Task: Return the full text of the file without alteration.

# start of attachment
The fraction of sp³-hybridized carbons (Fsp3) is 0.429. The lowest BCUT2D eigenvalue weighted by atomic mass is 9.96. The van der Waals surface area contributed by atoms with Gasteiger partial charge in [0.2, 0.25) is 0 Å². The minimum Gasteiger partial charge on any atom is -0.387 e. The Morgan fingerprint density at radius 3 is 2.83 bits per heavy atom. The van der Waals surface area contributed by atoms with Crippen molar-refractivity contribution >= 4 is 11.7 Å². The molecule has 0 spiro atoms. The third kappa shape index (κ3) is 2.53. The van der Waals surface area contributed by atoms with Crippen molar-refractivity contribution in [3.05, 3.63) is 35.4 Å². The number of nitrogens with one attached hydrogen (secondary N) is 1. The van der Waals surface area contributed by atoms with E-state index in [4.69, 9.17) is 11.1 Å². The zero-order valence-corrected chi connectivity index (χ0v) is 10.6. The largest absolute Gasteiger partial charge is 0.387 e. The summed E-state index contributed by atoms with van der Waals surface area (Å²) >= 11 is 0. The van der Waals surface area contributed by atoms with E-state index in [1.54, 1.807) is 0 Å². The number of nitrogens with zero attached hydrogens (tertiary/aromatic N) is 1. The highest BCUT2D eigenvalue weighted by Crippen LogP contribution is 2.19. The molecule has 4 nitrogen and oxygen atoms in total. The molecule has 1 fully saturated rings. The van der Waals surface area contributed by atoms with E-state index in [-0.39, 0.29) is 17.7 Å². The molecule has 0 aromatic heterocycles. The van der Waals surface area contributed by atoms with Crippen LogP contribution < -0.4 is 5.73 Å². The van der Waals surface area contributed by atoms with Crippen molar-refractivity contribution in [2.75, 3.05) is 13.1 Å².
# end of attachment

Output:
The fraction of sp³-hybridized carbons (Fsp3) is 0.429. The lowest BCUT2D eigenvalue weighted by atomic mass is 9.96. The van der Waals surface area contributed by atoms with Gasteiger partial charge in [0.2, 0.25) is 0 Å². The minimum Gasteiger partial charge on any atom is -0.387 e. The Morgan fingerprint density at radius 3 is 2.83 bits per heavy atom. The van der Waals surface area contributed by atoms with Crippen molar-refractivity contribution >= 4 is 11.7 Å². The molecule has 0 spiro atoms. The third kappa shape index (κ3) is 2.53. The van der Waals surface area contributed by atoms with Crippen molar-refractivity contribution in [3.05, 3.63) is 35.4 Å². The number of nitrogens with one attached hydrogen (secondary N) is 1. The van der Waals surface area contributed by atoms with E-state index in [4.69, 9.17) is 11.1 Å². The zero-order valence-corrected chi connectivity index (χ0v) is 10.6. The largest absolute Gasteiger partial charge is 0.387 e. The summed E-state index contributed by atoms with van der Waals surface area (Å²) >= 11 is 0. The van der Waals surface area contributed by atoms with E-state index in [1.54, 1.807) is 0 Å². The number of nitrogens with zero attached hydrogens (tertiary/aromatic N) is 1. The highest BCUT2D eigenvalue weighted by Crippen LogP contribution is 2.19. The molecule has 4 nitrogen and oxygen atoms in total. The molecule has 1 fully saturated rings. The van der Waals surface area contributed by atoms with E-state index in [-0.39, 0.29) is 17.7 Å². The molecule has 0 aromatic heterocycles. The van der Waals surface area contributed by atoms with Crippen LogP contribution < -0.4 is 5.73 Å². The van der Waals surface area contributed by atoms with Crippen molar-refractivity contribution in [2.75, 3.05) is 13.1 Å².